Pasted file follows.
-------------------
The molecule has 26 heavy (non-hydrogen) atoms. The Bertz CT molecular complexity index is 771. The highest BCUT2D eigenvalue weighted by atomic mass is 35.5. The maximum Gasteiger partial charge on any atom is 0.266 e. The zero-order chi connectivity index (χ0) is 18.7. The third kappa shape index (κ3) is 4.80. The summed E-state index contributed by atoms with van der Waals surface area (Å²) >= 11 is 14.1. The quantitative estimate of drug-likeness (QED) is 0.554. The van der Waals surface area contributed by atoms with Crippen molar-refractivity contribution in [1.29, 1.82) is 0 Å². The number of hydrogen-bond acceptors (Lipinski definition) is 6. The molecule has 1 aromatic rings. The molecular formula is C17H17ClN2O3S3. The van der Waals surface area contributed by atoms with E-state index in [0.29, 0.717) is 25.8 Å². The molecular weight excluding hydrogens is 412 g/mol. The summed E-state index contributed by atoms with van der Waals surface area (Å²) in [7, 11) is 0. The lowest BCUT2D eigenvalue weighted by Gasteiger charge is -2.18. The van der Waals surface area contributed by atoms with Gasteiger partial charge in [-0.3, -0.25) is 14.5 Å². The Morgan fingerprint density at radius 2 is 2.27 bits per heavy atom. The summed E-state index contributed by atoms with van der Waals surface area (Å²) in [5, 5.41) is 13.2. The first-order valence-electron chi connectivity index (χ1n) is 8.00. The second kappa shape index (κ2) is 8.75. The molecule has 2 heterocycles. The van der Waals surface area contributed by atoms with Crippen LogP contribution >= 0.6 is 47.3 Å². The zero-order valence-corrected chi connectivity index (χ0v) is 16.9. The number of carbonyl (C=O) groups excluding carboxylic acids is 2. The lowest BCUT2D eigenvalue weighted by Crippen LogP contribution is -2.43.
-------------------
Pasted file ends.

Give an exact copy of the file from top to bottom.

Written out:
The molecule has 26 heavy (non-hydrogen) atoms. The Bertz CT molecular complexity index is 771. The highest BCUT2D eigenvalue weighted by atomic mass is 35.5. The maximum Gasteiger partial charge on any atom is 0.266 e. The zero-order chi connectivity index (χ0) is 18.7. The third kappa shape index (κ3) is 4.80. The summed E-state index contributed by atoms with van der Waals surface area (Å²) >= 11 is 14.1. The quantitative estimate of drug-likeness (QED) is 0.554. The van der Waals surface area contributed by atoms with Crippen molar-refractivity contribution in [1.29, 1.82) is 0 Å². The number of hydrogen-bond acceptors (Lipinski definition) is 6. The molecule has 1 aromatic rings. The molecular formula is C17H17ClN2O3S3. The van der Waals surface area contributed by atoms with E-state index in [0.29, 0.717) is 25.8 Å². The molecular weight excluding hydrogens is 412 g/mol. The summed E-state index contributed by atoms with van der Waals surface area (Å²) in [7, 11) is 0. The lowest BCUT2D eigenvalue weighted by Gasteiger charge is -2.18. The van der Waals surface area contributed by atoms with Gasteiger partial charge in [-0.3, -0.25) is 14.5 Å². The Morgan fingerprint density at radius 2 is 2.27 bits per heavy atom. The summed E-state index contributed by atoms with van der Waals surface area (Å²) in [5, 5.41) is 13.2. The first-order valence-electron chi connectivity index (χ1n) is 8.00. The second kappa shape index (κ2) is 8.75. The molecule has 2 heterocycles. The van der Waals surface area contributed by atoms with Crippen LogP contribution >= 0.6 is 47.3 Å². The zero-order valence-corrected chi connectivity index (χ0v) is 16.9. The number of carbonyl (C=O) groups excluding carboxylic acids is 2. The lowest BCUT2D eigenvalue weighted by Crippen LogP contribution is -2.43.